This is not the case at all.

 

Although each card corresponds to a specific fairy tale, the artwork evokes standard tarot symbolism; one need not even use the supplied fairy tales in conjunction with the cards. The deck stands on its own merits.

 

Let me show you an example.

 

The Two of Swords. Crowley calls it the ‘Lord of Peace,’ a stalemate or standstill; Waite tells us, ‘conformity and the equipoise which it suggests, courage, friendship, concord in a state of arms’; Kliegman tells us, ‘…she’s stuck,’ and, ‘Because we want to avoid taking action…it’s not worth fighting about’…  In the companion book, Karen Mahoney discusses the parallels with the tale “Iron John,” which shares a similar beginning as The Glass Mountain (the tale used to illustrate the Two of Swords).

 

I see a ‘Princess’ upon a glass mountain, with her arms crossed, holding a golden apple. She doesn’t look happy. What separates me, from her and the apple, is the glass mountain. The removal of the swords and the introduction of the glass mountain shifts the focus of the card, and the meaning becomes clearer – deeper – more personal.  It’s not about her sitting with crossed swords or the moon, or the water.  It’s about her and I…separated by a glass mountain.  I can attempt to scale it and perhaps fail, or do nothing and definitely fail.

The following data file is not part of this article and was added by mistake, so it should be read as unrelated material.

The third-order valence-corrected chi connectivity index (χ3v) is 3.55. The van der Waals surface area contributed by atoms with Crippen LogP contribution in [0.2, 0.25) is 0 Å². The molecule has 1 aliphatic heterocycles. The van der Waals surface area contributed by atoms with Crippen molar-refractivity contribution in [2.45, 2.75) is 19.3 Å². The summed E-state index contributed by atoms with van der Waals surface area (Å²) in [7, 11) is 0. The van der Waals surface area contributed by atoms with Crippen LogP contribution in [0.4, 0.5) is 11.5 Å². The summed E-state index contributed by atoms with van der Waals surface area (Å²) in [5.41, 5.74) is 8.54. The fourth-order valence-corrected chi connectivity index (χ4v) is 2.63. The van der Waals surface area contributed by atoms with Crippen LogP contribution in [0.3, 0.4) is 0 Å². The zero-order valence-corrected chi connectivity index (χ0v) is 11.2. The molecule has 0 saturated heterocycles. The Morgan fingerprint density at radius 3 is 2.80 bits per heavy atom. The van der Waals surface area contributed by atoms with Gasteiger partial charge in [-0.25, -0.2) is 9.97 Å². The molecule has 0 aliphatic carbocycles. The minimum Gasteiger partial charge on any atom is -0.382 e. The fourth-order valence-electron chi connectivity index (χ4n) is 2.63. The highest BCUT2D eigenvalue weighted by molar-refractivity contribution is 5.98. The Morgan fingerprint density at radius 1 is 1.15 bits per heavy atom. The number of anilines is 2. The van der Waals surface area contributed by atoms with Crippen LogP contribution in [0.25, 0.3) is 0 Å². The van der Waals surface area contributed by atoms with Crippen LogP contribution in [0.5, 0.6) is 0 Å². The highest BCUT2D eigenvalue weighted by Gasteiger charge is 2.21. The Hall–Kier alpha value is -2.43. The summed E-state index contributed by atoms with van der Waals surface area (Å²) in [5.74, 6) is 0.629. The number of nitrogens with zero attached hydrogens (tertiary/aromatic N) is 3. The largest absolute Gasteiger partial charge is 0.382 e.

I must attempt.

 

I don’t need to know the tale of the Glass Mountain to make this card work.

 

This deck does not demand that one memorize 78 stories.  In fact, you need not even familiarize yourself with each story!

 

The Seven of Wands has seven goat kids with sticks, and a wolf at the gate.  It’s beautiful.  Ponder it for a while…it works, don’t it?

 

I love the numerological pun of the Nine of Wands.

 

I really like this deck.  The artwork on some of the cards in my opinion leans towards being too simplistic, not simply childish, but flat.  However in the majority of the cards, this style works.  However the inconsistency of the art is troubling, it feels uneven.

 

Brief notes on some of my favorites: